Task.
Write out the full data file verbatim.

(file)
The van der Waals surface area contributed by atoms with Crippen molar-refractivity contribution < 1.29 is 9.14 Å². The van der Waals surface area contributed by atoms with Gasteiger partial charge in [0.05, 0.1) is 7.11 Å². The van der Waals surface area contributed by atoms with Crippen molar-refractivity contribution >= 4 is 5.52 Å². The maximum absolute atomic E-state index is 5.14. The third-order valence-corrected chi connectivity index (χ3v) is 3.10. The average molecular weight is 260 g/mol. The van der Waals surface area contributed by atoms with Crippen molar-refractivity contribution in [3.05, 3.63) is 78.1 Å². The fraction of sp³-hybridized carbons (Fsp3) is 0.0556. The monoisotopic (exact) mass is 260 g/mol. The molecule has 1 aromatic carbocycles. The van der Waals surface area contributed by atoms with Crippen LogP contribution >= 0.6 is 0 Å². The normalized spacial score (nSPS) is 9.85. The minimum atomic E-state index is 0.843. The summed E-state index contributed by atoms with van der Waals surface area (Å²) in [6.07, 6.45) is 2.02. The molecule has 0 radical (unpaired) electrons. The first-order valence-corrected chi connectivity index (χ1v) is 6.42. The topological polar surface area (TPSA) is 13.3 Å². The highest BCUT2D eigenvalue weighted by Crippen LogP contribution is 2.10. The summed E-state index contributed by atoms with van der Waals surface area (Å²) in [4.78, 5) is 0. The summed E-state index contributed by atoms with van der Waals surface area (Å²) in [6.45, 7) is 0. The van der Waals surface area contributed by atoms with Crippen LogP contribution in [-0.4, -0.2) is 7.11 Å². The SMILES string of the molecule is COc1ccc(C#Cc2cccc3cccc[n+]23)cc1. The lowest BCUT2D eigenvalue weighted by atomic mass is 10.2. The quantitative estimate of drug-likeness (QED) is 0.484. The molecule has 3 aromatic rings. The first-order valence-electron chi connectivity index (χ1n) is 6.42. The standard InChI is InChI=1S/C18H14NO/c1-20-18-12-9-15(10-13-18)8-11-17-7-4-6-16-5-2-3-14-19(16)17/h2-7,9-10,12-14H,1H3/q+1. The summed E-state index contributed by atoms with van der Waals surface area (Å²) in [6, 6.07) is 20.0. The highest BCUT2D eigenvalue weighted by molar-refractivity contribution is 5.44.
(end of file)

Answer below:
The van der Waals surface area contributed by atoms with Crippen molar-refractivity contribution < 1.29 is 9.14 Å². The van der Waals surface area contributed by atoms with Gasteiger partial charge in [0.05, 0.1) is 7.11 Å². The van der Waals surface area contributed by atoms with Crippen molar-refractivity contribution >= 4 is 5.52 Å². The maximum absolute atomic E-state index is 5.14. The third-order valence-corrected chi connectivity index (χ3v) is 3.10. The average molecular weight is 260 g/mol. The van der Waals surface area contributed by atoms with Crippen molar-refractivity contribution in [3.05, 3.63) is 78.1 Å². The fraction of sp³-hybridized carbons (Fsp3) is 0.0556. The monoisotopic (exact) mass is 260 g/mol. The molecule has 1 aromatic carbocycles. The van der Waals surface area contributed by atoms with Crippen LogP contribution >= 0.6 is 0 Å². The normalized spacial score (nSPS) is 9.85. The minimum atomic E-state index is 0.843. The summed E-state index contributed by atoms with van der Waals surface area (Å²) in [6.07, 6.45) is 2.02. The molecule has 0 radical (unpaired) electrons. The first-order valence-corrected chi connectivity index (χ1v) is 6.42. The topological polar surface area (TPSA) is 13.3 Å². The highest BCUT2D eigenvalue weighted by Crippen LogP contribution is 2.10. The summed E-state index contributed by atoms with van der Waals surface area (Å²) in [4.78, 5) is 0. The summed E-state index contributed by atoms with van der Waals surface area (Å²) in [6.45, 7) is 0. The van der Waals surface area contributed by atoms with Crippen LogP contribution in [-0.4, -0.2) is 7.11 Å². The SMILES string of the molecule is COc1ccc(C#Cc2cccc3cccc[n+]23)cc1. The lowest BCUT2D eigenvalue weighted by atomic mass is 10.2. The quantitative estimate of drug-likeness (QED) is 0.484. The molecule has 3 aromatic rings. The first-order valence-electron chi connectivity index (χ1n) is 6.42. The standard InChI is InChI=1S/C18H14NO/c1-20-18-12-9-15(10-13-18)8-11-17-7-4-6-16-5-2-3-14-19(16)17/h2-7,9-10,12-14H,1H3/q+1. The summed E-state index contributed by atoms with van der Waals surface area (Å²) in [6, 6.07) is 20.0. The highest BCUT2D eigenvalue weighted by molar-refractivity contribution is 5.44.